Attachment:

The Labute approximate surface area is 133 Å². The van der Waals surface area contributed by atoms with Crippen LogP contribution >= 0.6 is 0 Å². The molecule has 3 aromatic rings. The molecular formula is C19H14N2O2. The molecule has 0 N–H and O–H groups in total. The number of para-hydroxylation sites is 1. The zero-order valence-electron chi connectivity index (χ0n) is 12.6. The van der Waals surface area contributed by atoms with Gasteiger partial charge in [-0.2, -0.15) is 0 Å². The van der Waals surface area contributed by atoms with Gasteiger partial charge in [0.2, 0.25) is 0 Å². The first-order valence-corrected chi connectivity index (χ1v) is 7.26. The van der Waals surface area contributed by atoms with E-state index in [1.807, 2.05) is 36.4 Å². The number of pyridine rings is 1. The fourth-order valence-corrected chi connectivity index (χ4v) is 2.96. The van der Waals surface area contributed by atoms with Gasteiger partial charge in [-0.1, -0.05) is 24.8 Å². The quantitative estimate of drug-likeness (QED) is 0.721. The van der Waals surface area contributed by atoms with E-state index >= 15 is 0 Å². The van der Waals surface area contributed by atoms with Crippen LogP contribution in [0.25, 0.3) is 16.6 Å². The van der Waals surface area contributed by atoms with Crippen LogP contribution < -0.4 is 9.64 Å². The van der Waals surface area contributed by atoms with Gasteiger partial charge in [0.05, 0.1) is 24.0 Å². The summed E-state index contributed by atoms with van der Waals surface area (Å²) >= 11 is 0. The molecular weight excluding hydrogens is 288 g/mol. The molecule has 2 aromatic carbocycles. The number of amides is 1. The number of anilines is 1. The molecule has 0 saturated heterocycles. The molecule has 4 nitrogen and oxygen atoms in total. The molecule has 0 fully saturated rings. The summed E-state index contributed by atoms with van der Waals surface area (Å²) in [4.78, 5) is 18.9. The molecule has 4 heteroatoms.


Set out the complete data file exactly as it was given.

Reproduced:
The Labute approximate surface area is 133 Å². The van der Waals surface area contributed by atoms with Crippen LogP contribution >= 0.6 is 0 Å². The molecule has 3 aromatic rings. The molecular formula is C19H14N2O2. The molecule has 0 N–H and O–H groups in total. The number of para-hydroxylation sites is 1. The zero-order valence-electron chi connectivity index (χ0n) is 12.6. The van der Waals surface area contributed by atoms with Gasteiger partial charge in [-0.2, -0.15) is 0 Å². The van der Waals surface area contributed by atoms with Gasteiger partial charge in [0.2, 0.25) is 0 Å². The first-order valence-corrected chi connectivity index (χ1v) is 7.26. The van der Waals surface area contributed by atoms with E-state index in [1.807, 2.05) is 36.4 Å². The number of pyridine rings is 1. The fourth-order valence-corrected chi connectivity index (χ4v) is 2.96. The van der Waals surface area contributed by atoms with Gasteiger partial charge in [-0.1, -0.05) is 24.8 Å². The quantitative estimate of drug-likeness (QED) is 0.721. The van der Waals surface area contributed by atoms with E-state index >= 15 is 0 Å². The van der Waals surface area contributed by atoms with Crippen LogP contribution in [0.25, 0.3) is 16.6 Å². The van der Waals surface area contributed by atoms with Crippen LogP contribution < -0.4 is 9.64 Å². The van der Waals surface area contributed by atoms with Gasteiger partial charge in [0.05, 0.1) is 24.0 Å². The summed E-state index contributed by atoms with van der Waals surface area (Å²) >= 11 is 0. The molecular weight excluding hydrogens is 288 g/mol. The molecule has 2 aromatic carbocycles. The number of amides is 1. The number of anilines is 1. The molecule has 0 saturated heterocycles. The molecule has 4 nitrogen and oxygen atoms in total. The molecule has 0 fully saturated rings. The summed E-state index contributed by atoms with van der Waals surface area (Å²) in [4.78, 5) is 18.9. The molecule has 4 heteroatoms.